Contributing opinion writer
Ira E. Stoll
To the Editor: Crimson’s Anti-Israel Bias Spills Into a News Article
Sprinkling the word “allegedly” into a sentence is not some kind of potion that magically provides a pretense of journalistic objectivity in an article that otherwise unskeptically parrots unsubstantiated claims around Roth’s fellowship. It is better journalism to say who is making the allegation, to check whether they have any evidence to support the claim, and to provide additional, alternative points of view.
Open Letter of Dissent
We, as Crimson alumni, are writing in support of Harvard's Jewish community and the many others at Harvard who believe in the state of Israel’s right to exist, and to express our dismay at the current editorial direction of The Harvard Crimson, an institution to which we have all been devoted.
To the Editor: In Response to ‘In Support of Boycott, Divest, Sanctions and a Free Palestine’
In general I think the content of the Crimson should be up to undergraduates not alumni, and in the almost 30 years since I was president this is the first time I can remember that I am furious enough to write with a complaint.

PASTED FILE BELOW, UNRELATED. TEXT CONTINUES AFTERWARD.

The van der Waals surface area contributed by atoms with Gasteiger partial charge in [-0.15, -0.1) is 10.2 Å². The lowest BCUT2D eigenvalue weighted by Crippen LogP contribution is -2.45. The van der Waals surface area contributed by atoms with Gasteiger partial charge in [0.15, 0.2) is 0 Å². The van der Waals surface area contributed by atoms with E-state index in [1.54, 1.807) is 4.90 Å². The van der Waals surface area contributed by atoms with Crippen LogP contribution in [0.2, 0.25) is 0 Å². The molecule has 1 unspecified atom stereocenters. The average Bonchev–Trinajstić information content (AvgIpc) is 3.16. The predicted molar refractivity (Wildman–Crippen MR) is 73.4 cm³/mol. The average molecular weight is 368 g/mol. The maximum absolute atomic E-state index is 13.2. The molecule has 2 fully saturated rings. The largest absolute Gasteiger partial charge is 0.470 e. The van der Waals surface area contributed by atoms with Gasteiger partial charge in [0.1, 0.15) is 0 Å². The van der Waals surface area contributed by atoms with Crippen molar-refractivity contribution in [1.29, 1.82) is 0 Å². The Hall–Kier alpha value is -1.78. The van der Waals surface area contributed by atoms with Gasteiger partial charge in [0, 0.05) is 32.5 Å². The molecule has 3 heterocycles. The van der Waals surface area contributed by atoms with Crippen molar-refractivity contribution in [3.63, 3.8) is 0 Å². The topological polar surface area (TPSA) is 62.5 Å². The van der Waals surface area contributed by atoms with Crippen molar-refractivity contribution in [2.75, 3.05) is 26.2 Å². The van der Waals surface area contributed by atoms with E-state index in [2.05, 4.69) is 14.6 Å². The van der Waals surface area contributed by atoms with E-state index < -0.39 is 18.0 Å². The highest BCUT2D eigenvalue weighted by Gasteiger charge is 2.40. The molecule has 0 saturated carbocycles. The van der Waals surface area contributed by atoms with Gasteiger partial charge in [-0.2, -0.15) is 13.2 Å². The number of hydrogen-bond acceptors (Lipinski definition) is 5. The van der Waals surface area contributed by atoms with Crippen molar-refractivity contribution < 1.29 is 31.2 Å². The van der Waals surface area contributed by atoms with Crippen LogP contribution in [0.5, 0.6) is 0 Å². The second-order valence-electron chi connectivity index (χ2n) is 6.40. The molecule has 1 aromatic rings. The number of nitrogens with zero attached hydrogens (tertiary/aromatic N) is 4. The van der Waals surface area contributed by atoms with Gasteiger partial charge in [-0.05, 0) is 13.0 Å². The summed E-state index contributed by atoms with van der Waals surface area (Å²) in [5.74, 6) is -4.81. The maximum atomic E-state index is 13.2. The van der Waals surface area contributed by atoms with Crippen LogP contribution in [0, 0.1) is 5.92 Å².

In-Your-Face and On the Right
Barrels of ink have already been spilled by and about self-described "arch right-winger" Robert K. Wasinger'94. He's been variously attacked
A Parting Shot: The Moral Sense at Harvard
I was, when I was younger, a Boy Scout. The program appealed to me because it involved chopping down trees,
Justice Dept., MIT Settle Antitrust Suit
The Justice Department and MIT have settled an antitrust suit charging the institute with joining the eight Ivy League universities
Revel in Violence
The staff takes Harvard to task for being excessively concerned about its image. I disagree. Harvard ought to be concerned
New Book on Conant Questions His Stand On Academic Freedom
A new biography of James Bryant Conant '13 suggests the Harvard president at times caved in to anti-Communist hysteria after
P resident Neil L. Rudenstine released his plan for Harvard's future in October, and it landed with a thud. The
The Fall (and Foliage) of Cambridge
I t's autumn. That may seem obvious, but it's less evident than you might think. In fact, the average Harvard